Live

5 reasons a foreclosure notice doesn’t mean you’ll lose your home

Share this Article

It’s one of the most gut-wrenching pieces of mail you can get: a foreclosure notice from the bank. But just because your name’s on the envelope does not mean a foreclosure is a foregone conclusion.

"Despite the scary tone of the papers being served, foreclosure is not inevitable—there are many tactics you and your lawyer, if you have one, can employ to gain leverage and negotiate a successful resolution,” says real estate attorney Steven Wagner of Wagner Berkow  in Manhattan. “I’ve helped negotiate loan modifications, short sales—in which the bank allows you to sell your home for less than the balance of the mortgage—and even succeeded in getting the entire mortgage set aside when it turned out that the lender either submitted fraudulent/robo-signed documents to the court or the documents transferring the loan to the current lender were robo-signed.”

Here are five circumstances that could stop a foreclosure:

1. Your bank didn’t offer to modify your loan

“If you’re entitled to a loan modification, a lender can’t foreclose until they offer it to you—reducing your principal or interest rate so your payments add up to 31 percent of your gross income or less,” says Wagner.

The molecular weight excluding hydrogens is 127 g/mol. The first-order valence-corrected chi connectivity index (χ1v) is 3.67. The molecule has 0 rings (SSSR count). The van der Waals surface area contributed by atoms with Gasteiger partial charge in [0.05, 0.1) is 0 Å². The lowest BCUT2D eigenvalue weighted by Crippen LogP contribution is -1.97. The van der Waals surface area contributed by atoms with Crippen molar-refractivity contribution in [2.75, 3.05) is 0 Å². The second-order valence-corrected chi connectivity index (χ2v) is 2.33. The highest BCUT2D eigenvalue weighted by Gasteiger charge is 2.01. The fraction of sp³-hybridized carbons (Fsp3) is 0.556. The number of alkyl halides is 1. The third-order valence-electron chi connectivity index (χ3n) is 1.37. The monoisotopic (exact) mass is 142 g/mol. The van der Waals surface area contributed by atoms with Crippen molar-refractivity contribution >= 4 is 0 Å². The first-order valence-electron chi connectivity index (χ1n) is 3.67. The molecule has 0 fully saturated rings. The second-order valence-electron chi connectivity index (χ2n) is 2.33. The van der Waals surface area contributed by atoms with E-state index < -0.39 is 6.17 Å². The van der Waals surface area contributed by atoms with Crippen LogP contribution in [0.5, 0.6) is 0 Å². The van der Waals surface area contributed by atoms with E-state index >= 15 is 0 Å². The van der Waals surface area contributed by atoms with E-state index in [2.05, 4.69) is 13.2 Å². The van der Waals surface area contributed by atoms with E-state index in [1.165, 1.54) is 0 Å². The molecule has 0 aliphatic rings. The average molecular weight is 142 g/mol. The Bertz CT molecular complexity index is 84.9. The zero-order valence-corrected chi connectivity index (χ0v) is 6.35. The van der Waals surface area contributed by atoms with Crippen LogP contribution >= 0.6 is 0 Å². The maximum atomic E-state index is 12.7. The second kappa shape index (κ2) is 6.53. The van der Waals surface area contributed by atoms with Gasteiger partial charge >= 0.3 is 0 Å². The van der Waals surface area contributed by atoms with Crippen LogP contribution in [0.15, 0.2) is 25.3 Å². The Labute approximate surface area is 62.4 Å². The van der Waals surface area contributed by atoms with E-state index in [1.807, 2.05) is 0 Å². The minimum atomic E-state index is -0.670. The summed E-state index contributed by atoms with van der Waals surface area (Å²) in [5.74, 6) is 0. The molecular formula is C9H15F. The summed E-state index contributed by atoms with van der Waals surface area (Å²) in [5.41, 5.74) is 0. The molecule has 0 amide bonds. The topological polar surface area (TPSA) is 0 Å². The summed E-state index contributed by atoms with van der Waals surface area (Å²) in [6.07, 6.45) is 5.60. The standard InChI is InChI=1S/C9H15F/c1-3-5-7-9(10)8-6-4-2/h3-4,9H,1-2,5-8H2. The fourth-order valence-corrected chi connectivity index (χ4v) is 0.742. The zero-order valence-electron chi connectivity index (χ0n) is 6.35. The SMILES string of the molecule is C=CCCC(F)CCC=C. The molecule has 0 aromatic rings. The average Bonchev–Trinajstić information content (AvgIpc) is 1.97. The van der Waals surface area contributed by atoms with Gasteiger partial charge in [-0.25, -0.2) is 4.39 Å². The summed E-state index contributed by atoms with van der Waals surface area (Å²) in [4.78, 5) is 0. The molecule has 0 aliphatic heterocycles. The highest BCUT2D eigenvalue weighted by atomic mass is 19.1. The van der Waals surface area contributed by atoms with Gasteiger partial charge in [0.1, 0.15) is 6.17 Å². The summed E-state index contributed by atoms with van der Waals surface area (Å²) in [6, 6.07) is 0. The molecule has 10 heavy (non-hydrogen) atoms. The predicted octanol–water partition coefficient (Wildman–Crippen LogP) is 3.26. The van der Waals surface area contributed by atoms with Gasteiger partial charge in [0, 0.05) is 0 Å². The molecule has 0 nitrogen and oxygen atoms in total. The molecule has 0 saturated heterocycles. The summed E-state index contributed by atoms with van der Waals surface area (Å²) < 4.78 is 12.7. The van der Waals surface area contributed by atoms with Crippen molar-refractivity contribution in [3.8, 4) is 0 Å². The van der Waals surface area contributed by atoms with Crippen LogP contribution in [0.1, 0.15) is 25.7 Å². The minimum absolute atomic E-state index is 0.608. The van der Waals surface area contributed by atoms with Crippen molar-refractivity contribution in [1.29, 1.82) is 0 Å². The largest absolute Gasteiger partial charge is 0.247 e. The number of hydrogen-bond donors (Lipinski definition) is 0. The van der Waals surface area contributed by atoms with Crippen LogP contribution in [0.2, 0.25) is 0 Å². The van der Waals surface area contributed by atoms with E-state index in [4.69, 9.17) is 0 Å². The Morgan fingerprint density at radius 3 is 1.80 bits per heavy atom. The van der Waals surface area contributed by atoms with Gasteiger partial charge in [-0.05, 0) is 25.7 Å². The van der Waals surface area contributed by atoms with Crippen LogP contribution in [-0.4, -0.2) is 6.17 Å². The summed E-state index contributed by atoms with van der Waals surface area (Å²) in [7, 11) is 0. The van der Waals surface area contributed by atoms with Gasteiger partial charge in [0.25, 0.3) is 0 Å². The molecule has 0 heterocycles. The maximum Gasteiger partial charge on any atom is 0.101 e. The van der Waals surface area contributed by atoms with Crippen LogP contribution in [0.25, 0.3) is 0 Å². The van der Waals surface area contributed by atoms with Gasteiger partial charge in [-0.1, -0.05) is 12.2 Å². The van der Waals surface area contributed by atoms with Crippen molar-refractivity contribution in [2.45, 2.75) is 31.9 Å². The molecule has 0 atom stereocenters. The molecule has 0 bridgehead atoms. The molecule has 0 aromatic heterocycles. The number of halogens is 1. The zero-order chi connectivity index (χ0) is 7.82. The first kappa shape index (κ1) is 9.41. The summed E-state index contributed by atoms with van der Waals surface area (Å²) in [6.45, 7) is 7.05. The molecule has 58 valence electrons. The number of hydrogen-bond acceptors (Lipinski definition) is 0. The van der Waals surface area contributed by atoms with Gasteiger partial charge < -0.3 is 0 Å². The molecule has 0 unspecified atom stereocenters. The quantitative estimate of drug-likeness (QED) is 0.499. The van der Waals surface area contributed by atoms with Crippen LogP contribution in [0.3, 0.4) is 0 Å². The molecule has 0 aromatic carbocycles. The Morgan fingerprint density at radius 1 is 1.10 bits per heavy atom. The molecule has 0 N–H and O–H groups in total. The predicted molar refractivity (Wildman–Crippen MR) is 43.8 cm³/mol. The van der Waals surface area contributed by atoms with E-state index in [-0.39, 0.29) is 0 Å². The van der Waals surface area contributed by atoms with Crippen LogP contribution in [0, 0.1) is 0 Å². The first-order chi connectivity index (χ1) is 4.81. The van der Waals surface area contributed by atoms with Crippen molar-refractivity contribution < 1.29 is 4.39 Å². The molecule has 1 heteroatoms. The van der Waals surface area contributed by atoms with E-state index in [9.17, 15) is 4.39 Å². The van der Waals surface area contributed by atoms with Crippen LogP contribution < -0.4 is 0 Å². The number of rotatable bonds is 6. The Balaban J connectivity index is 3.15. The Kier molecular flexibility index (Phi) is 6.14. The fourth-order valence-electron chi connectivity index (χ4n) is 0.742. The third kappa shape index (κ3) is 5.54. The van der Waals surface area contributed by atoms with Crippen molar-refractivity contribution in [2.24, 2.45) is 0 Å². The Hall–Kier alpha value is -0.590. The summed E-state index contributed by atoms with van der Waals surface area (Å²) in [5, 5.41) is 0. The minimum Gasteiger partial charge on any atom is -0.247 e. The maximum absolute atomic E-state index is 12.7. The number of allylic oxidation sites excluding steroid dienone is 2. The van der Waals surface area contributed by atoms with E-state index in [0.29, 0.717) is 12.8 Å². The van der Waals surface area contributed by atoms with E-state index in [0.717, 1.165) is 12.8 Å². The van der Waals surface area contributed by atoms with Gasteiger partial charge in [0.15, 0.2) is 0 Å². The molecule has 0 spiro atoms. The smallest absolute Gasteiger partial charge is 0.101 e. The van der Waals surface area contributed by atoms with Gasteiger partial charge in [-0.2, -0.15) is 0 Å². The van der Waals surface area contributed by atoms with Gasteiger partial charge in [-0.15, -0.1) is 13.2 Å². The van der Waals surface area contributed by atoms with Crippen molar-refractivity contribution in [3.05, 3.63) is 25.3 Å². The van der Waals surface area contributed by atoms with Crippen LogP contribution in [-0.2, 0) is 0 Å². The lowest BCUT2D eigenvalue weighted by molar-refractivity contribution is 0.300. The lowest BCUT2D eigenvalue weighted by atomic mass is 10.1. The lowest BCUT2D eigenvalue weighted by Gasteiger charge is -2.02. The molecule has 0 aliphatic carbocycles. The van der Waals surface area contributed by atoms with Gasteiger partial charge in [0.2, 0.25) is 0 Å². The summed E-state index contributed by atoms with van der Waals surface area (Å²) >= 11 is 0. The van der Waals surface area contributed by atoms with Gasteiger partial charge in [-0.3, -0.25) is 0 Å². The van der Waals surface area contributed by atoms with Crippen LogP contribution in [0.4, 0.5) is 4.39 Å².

To qualify for a modification, which is typically offered under the federal Home Affordable Modification Program (HAMP), you’ll have to meet all four of these requirements:

  • You mortgaged your property before January 1, 2009
  • Your mortgage is less than $729,750
  • Your mortgage is guaranteed or held by Fannie Mae, Freddie Mac or any number of participating lenders, including major banks like Wells Fargo, Citibank, Chase and Bank of America. Click here to see if your loan qualifies.
  • You have some kind of long-term hardship, like an injury or other medical condition, or even extended unemployment.

In recent years, Wagner notes, many lenders that should have been offering loan modifications weren’t. The U.S. Department of Justice sued the banks and ultimately settled the cases in 2012 by entering consent orders agreeing to comply with the law. 

“As a consequence, if a lender fails to offer a modification before filing a foreclosure action, they are violating a consent order, which is very serious,” says Wagner. “By bringing this to their attention, I have turned things around very quickly with lenders who have not negotiated fairly with a homeowner. Usually, the matter will get kicked upstairs, everyone starts smiling and being friendly, and we can negotiate a favorable resolution, such as stopping or undoing a foreclosure and giving the borrower time to sell the property and agreeing to a short sale.

2.  Your lender doesn’t actually own your mortgage

“Many loans have been packaged and sold and resold—that’s what the financial crisis was all about a number of years ago,” says Wagner. “Very often, the documentation for the ownership of the loans when they get sold and assigned is inadequate, and the lender who is foreclosing is not the proper owner of the loan.”

For example, if a loan servicer--instead of the bank that held the mortgage--signs the documents transferring the loan, that may not be okay. If the loan was assigned to a trust, look at the terms of the trust—it may not permit assignment of loans after a certain period of time, or at all.  Some courts will not accept transfers of loans made through the Mortgage Electronic Registration Service (MERS).